Environmental groups opposed to an approximately $200 million state project to restore Los Angeles County’s Ballona Wetlands — saying it would actually harm the biologically diverse area — enlisted this week the 14-year-old great-grandniece of Cesar Chavez, Genesis Butler.

Butler was recently recognized as a “Marvel Hero” and featured in a commemorative comic book for her work raising awareness about Ballona, the county’s largest coastal wetlands.

The teenager and a coalition representing various conservation groups — led by In Defense of Animals — held a press conference Wednesday near the UCLA Marina Aquatic Center to bring attention to the restoration project, which they say will actually be a disaster for animal species that live in the wetlands. The state Department of Fish and Wildlife, which is leading the project, has defended it as necessary and the best option for restoring the degraded wetlands.

Today, 577 acres, south of Marina del Rey, are all that remain of vast marshes and sand dunes that once stretched for 2,000 acres, from Playa del Rey to Venice and inland to Baldwin Hills. The wetlands have been degraded over decades because of development, pollution and other human causes.

The Ballona Wetlands is also home to many endangered and threatened animals, such as Belding’s Savannah sparrows that depend on salt marshes for survival.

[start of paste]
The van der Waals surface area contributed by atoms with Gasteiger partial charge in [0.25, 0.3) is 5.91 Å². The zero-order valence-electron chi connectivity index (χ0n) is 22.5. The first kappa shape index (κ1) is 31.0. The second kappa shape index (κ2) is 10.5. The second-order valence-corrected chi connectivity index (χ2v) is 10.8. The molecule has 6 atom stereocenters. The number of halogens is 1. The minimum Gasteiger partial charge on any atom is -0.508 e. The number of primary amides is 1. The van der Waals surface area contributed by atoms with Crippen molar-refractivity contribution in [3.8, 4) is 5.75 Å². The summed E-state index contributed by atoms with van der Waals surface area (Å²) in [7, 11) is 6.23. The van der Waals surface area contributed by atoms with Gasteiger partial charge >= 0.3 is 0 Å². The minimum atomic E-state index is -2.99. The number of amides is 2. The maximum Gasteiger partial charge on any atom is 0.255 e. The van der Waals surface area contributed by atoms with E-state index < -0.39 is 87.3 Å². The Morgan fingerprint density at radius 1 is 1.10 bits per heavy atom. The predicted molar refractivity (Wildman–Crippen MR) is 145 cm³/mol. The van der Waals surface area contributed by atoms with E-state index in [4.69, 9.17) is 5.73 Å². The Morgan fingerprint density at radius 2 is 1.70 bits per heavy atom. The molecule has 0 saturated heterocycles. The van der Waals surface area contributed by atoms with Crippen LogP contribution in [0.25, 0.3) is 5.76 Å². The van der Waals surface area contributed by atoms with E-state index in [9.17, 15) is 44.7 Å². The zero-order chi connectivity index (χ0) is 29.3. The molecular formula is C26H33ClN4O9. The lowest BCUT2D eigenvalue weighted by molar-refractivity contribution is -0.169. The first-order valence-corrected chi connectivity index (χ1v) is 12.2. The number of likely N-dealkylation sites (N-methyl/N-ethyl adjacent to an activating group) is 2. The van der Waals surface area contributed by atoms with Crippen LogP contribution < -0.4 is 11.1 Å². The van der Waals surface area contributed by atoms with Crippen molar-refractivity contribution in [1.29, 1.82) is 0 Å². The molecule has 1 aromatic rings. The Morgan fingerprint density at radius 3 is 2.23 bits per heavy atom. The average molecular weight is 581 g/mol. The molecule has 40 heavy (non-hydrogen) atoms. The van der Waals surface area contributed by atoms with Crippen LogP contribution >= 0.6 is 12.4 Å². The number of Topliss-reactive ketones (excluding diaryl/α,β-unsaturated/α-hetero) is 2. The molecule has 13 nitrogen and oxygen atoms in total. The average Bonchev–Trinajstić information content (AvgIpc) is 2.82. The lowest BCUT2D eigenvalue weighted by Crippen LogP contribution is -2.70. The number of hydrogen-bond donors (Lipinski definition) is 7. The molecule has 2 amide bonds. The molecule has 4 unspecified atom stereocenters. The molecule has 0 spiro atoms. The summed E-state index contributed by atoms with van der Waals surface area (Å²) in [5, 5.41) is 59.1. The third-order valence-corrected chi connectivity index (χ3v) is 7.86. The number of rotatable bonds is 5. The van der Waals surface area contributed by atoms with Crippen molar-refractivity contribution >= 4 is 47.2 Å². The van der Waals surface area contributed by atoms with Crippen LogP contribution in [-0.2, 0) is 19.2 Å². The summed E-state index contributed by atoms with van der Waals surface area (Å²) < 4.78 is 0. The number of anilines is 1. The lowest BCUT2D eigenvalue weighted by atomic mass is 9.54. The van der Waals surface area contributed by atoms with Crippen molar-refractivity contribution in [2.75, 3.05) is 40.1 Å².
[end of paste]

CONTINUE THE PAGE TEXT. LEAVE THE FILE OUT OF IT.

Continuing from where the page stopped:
The National Audobon society has identified more than 25 bird species vulnerable to losing their habitat as a result of sea level rise, including the California Least Tern that nests on Venice Beach and forages in Ballona Wetlands, according to the nonprofit Friends of Ballona Wetlands. The marsh also serves as a refuge for migratory birds and a nursery for young fish.

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As part of the project to restore 566 acres, a portion will be excavated to remove invasive weeds and essentially unearth the remaining wetlands under roughly 20 feet of material previously dumped there, according to a Fish and Wildlife report. The plan is to restore fish and wildlife habitat and add close to 10 miles of bike paths and trails. Tidal water would also be allowed to flow into the marsh, which has been cut off from the ocean since the early 1960s.

The project would create berms along the perimeter to help connect the creek to its historic flood plain.

But environmental groups have said the project will actually destroy habitat for troubled species during the excavation process.  And exposing the wetlands to tidal influence, they said, is a mistake. Opponents have proposed an alternative plan they call more gentle.

“Not only is the wetland important for the animals that call it home, but they play an important role in climate change because they absorb carbon from the atmosphere and support the soil and the plants,” Butler said. “When we lose the wetlands, we lose a natural source of fighting climate change.

“Yes, parks are great,” Butler added, “but what kids like me love are natural environments where we can explore the ecosystem.”

Fish and Wildlife’s webpage on the project, however, says the restoration effort will actually allow insects, reptiles and …read more

Source:: Los Angeles Daily News


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